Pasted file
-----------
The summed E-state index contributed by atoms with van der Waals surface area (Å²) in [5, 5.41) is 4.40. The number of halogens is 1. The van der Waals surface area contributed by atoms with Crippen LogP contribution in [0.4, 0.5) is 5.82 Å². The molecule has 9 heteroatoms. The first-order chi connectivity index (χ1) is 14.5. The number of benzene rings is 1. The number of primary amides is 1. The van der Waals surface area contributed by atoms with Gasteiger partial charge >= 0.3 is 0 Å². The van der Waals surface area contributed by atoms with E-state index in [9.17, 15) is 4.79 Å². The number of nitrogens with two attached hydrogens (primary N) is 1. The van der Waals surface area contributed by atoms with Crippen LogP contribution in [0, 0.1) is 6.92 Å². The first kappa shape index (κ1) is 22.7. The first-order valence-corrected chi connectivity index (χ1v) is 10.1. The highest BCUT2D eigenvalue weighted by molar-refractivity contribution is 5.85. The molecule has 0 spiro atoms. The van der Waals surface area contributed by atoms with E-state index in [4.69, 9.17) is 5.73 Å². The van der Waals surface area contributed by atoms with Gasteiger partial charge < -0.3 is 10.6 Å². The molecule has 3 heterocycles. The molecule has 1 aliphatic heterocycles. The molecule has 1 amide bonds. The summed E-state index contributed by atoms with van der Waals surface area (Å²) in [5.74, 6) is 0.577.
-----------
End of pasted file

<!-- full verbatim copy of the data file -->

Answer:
The summed E-state index contributed by atoms with van der Waals surface area (Å²) in [5, 5.41) is 4.40. The number of halogens is 1. The van der Waals surface area contributed by atoms with Crippen LogP contribution in [0.4, 0.5) is 5.82 Å². The molecule has 9 heteroatoms. The first-order chi connectivity index (χ1) is 14.5. The number of benzene rings is 1. The number of primary amides is 1. The van der Waals surface area contributed by atoms with Gasteiger partial charge >= 0.3 is 0 Å². The van der Waals surface area contributed by atoms with E-state index in [9.17, 15) is 4.79 Å². The number of nitrogens with two attached hydrogens (primary N) is 1. The van der Waals surface area contributed by atoms with Crippen LogP contribution in [0, 0.1) is 6.92 Å². The first kappa shape index (κ1) is 22.7. The first-order valence-corrected chi connectivity index (χ1v) is 10.1. The highest BCUT2D eigenvalue weighted by molar-refractivity contribution is 5.85. The molecule has 0 spiro atoms. The van der Waals surface area contributed by atoms with E-state index in [4.69, 9.17) is 5.73 Å². The van der Waals surface area contributed by atoms with Gasteiger partial charge < -0.3 is 10.6 Å². The molecule has 3 heterocycles. The molecule has 1 aliphatic heterocycles. The molecule has 1 amide bonds. The summed E-state index contributed by atoms with van der Waals surface area (Å²) in [5.74, 6) is 0.577.